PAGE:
Propensity models rely on a fairly simple logic. There are a number of variables (let’s say firm industry, location, size, status and structure and performance to keep continuity with the firmographic example) that contribute to the likelihood that an actor will take a specific action. In our case we will be interested in the propensity a firm has to buy a given product or service.
A propensity model looks at prior behaviors of actors and the covariate values for those actors to assign individual probabilities that they would perform a given action. Let’s say you use data on purchases made within the last quarter (substitute whatever makes sense for your sales cycle).
Because each of these existing behavior values is either 0 or 1, either customers did or didn’t buy, the model needs to assign new probabilities in order to predict future buying propensity of your existing customers and firms that are not yet customers.
Probabilities are assigned by estimating each covariate’s (industry, location, etc.) contribution to an actual purchase. With these probabilities, you can then match accounts based on their covariates to have a good sense of purchase propensity.
Because you have the original data (0s and 1s) and the new probabilities, you can verify the accuracy of your model.
Here’s a visual example with covariates omitted for simplicity’s sake:
We can see that customers who did not buy in the last quarter have a probability of purchase of .55 or less, whereas those that did have a propensity of .72 or greater. Now that you have propensity scoring, you can match lead firms with your existing customers to determine which leads are most likely to purchase.
This can, of course, be made more granular by determining which firms are most likely to buy which products, so that your marketing resources can be deployed in the most effective ways.
Marketing to high propensity firms will increase ROI and sales, including cross- and up-selling opportunities.
If you have additional data from AI assistant chats, sales calls or content engagement history, then you are more likely to have the insights needed to push the right content to the right people.
Beyond the Firm — Buyer Insights Through Role Targeting
Firmographics and propensity matching are wonderful tools for identifying target segments and leads, but so far we have only addressed account marketing at the firm level. Let’s dig a little deeper and see how we can get past the firm to the buyers.
Marketing to a firm as if every buyer and employee is identical is not an effective strategy. Delivering irrelevant information will waste your investment. To remain competitive, it is important to stand out by delivering the right content to the right people.
The good news is that gaining role-specific information is now easier than ever. Web-scraping services have made individual data more accessible. For example, name, role, interests, posts and post interactions can all be scraped from LinkedIn. This data can provide a great foundation for buyer insights but knowing individual role information is just a first step.
It is important to consider the complexity of the average B2B purchase. B2B buying decisions often rely on a team of decision-makers. As Gartner notes, buying groups typically include six to ten decision-makers, who have to consider an ever-expanding array of potential solutions.
Gartner identifies six purchasing jobs in the buying process:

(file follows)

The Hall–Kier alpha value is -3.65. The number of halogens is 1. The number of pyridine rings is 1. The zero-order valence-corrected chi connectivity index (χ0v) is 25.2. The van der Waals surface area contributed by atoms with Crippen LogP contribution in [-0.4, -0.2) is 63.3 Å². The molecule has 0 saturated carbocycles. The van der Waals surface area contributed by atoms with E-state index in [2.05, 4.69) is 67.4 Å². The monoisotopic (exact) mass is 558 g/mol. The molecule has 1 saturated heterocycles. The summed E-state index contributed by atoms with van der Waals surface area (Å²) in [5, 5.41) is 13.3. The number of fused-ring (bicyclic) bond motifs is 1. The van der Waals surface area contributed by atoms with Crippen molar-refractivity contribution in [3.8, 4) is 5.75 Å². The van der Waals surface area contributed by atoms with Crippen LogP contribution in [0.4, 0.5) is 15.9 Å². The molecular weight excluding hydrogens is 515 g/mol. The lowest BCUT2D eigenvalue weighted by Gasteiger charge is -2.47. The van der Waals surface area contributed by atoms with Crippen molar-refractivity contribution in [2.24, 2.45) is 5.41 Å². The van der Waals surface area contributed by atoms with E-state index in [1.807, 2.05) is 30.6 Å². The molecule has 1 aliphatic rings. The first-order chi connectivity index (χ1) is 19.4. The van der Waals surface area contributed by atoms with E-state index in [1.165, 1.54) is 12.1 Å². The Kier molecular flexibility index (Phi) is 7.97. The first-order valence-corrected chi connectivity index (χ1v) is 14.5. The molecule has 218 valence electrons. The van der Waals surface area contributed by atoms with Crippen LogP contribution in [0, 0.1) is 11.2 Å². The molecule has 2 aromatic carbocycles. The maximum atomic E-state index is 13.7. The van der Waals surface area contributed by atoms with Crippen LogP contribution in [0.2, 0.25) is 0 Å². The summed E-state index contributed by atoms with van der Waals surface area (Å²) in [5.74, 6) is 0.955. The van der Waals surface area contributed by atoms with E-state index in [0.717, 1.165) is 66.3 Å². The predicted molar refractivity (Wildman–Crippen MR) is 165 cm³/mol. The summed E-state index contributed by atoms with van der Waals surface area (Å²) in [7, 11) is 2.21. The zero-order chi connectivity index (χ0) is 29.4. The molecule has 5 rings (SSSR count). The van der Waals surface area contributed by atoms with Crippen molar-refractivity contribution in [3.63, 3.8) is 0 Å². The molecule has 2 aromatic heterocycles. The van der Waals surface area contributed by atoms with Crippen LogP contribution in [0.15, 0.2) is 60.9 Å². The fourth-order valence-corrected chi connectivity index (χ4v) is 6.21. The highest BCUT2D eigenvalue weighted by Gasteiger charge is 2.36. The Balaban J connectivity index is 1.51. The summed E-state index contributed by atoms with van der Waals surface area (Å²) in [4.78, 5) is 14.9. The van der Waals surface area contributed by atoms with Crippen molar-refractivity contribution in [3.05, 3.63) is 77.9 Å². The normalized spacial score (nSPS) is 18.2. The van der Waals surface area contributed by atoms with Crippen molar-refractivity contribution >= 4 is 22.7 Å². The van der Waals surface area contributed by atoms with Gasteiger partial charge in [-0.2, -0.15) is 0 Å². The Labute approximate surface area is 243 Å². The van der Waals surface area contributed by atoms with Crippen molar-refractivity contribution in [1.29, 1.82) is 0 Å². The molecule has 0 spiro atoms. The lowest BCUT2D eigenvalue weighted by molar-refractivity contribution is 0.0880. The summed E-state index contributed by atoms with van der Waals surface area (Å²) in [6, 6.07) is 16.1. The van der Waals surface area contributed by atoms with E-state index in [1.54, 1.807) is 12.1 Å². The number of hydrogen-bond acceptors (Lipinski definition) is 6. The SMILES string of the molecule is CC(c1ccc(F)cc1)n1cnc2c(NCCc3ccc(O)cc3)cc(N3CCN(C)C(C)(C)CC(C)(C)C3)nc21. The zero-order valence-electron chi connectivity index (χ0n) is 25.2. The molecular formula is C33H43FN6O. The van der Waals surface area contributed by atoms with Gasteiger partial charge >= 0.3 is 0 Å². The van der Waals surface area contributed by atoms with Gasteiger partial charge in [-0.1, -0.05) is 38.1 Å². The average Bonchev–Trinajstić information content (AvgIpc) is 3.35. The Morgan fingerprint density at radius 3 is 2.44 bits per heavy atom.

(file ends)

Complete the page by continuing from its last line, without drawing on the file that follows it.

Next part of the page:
- Identifying the problem
- Exploring potential solutions
- Generating requirements
- Selecting a supplier
- Validating the service or product
- Reaching consensus
The buying process is non-linear, however. This means that buyers will share with others within the organization (e.g., the C-suite) and the development of the purchasing process is guided by other constraints (e.g., budget). Because each stage reoccurs, it is important to continue to provide relevant content throughout the process.
To determine the type of content to provide, first identify needs and pain points consistent with roles typically involved in the buying process. By doing so, you will address any concerns that may arise and address all of the problems that your products or services solve.
To continue to deliver top-notch content, it is helpful to use a content playlist to gain insights from consumption behavior. This data can be added to AI assistant chat data and any call data you have for the account.
Using a Content Playlist to Deliver Relevant Content to Buyers
Using a content playlist can be an effective part of highly personalized B2B marketing campaign. Content playlists provide all of your content for a given product or service up front. With this binge-first approach, buyers can take a deep dive into your product information and you can learn about their problems, needs and their solution interests. We have termed the binge-first approach “flip the drip.”
When buyers begin to interact with your content, your analytical insights become more precise. With this precision, you can deliver highly personalized role-based content. By delivering content that responds in real-time to buyer needs and concerns, you are likely to move them through their buying jobs more quickly.
This is no small feat. Gartner reports that buyers who received information that helped them move through their buying jobs were 2.8 times more likely to experience greater ease of purchase. Informative and relevant information accelerates the B2B buyer’s journey, just as it does for the B2C journey.
B2B marketers are now in a place to compete with the explosion in B2C marketing innovations. With greater access to firm data and individual role-based data, in addition to greater computing power and more widely accessible ML models, B2B marketers are able to leverage analytics to create highly personalized content.
Market segmentation with firmographics, propensity matching, and role identification represent some intelligent segmentation solutions, but not all.
If you want to learn more about content playlists or intelligent AI transformation, check out our recent videos and blogs or visit our website: social27.com.
Which approach would work best for your organization? Let me know why in the comments! I’d love to hear your thoughts.
Social27 is an AI powered Automation, Augmentation and Analytics platform. Social27 Playlists empower B2B marketers to deliver a personalized and ‘binge-worthy’ content experience in real-time. Our AI Assistant identifies buyer intent, qualifies leads, and schedules meetings; accelerating sales and revenue growth. Social27 Deal Room automates all the repetitive and time-consuming processes in the deal workflow, keeping all calls, contracts, and compliance in one place. And finally, the Partner Ecosystem Accelerator enables velocity across your ecosystem by enabling a #NoFriction customer journey.